Levy writes smoothly and well in a poppy, fairly lightweight style with some useful statistics (most sobering of all the high percentage of childhood abuse victims working in the adult industry, including Jameson herself). Your blood may boil at some points on reading this, but she's always level-headed and measured in her assessment of the situation. Levy herself is strikingly attractive (although admittedly not blonde, nor sporting mammary glands the size of basketballs) so the naysayers arguing that it's all sour grapes need to wake up and smell the... KY, or whatever. I have an 8 year old daughter and this is not the world I want her to grow up in. Buy this, read it, pass it around to your friends (male and female) and maybe get a bit of consciousness-raising going on like it's 1970 again. I hope Levy's working on a sequel though, because oops she somehow forgot to present a single, solitary idea about how to actually change any of this. So just read it as a straightforward, entertaining 'state of the nation' style book... and then maybe cancel that brazilian after all, if it's actually really painful and you're only doing it for your boyfriend's sake. One small step for womankind...
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8 of 9 people found the following review helpful
4.0 out of 5 stars Provocative polemic, 31 Oct 2006
By 
G. L. Haggett "glynlhaggett" (UK) - See all my reviews
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This review is from: Female Chauvinist Pigs: Women and the Rise of Raunch Culture: Woman and the Rise of Raunch Culture (Paperback)
A heartfelt, original and well-researched polemic on women's liberation, examining the growing urge among women to adopt an overtly aggressive, traditionally masculine approach to their sexuality, often in response to the stereotypes provided by the media.

Ariel Levy is earnest in her research, but the book is eminently readable for the humanity she shows towards her interviewees and the opinions they express. As a fortysomething male, I am sure I was not the first reader she had in mind, but this book is not a lofty, academic treatise and lends itself to a very wide readership.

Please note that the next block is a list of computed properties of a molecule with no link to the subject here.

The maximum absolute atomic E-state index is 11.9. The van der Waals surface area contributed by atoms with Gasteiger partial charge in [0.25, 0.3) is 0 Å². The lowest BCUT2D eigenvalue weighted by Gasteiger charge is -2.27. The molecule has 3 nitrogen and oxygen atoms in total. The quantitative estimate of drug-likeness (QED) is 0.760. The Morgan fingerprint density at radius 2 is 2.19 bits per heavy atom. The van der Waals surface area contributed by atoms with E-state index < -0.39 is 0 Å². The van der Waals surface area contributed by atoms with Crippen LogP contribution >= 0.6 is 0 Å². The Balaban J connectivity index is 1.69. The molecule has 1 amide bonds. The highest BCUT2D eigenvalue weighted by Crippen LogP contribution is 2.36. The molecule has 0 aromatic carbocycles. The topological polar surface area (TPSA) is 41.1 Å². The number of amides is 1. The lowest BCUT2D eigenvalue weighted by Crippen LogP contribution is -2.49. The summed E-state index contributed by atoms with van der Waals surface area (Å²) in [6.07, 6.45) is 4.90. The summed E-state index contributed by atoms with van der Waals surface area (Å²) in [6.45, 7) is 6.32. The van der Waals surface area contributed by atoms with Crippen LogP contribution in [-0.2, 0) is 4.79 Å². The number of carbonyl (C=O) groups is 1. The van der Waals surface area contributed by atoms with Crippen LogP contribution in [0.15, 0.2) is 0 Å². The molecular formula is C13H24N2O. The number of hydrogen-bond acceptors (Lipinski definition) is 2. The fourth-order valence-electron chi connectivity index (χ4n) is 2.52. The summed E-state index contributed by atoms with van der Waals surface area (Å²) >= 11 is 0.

Her conclusion is powerful, as she argues that, far from liberating women, the adoption of a traditionally masculine approach to sex and sexuality has actually had the opposite effect to that intended, since women are still objectified, albeit in a different sense. Her contrast between the growing "liberation" of sex with the restrictions imposed upon sex education and attempts to ban gay marriages in the US says it all.
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8 of 9 people found the following review helpful
5.0 out of 5 stars Powerful stuff, 19 Jan 2008
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shpadoinkle - See all my reviews
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This review is from: Female Chauvinist Pigs: Women and the Rise of Raunch Culture: Woman and the Rise of Raunch Culture (Paperback)
Ever felt there was something slightly 'off' with the way female sexual bravado, and even promiscuity, is held up as empowering, and even 'feminist'?

This book is brilliantly argued and hugely important for all women to read. Not only that but it is so entertaining and snappy, it can be read in a couple of sittings. If you are interested in modern feminism, but are put off by the hundreds of scary academic looking books, then this is the book for you. And this is meant as a compliment to the author.

I think if every women and girl read this, we would all be alot closer to TRUE empowerment and liberation (not just sexual), and therefor real happiness.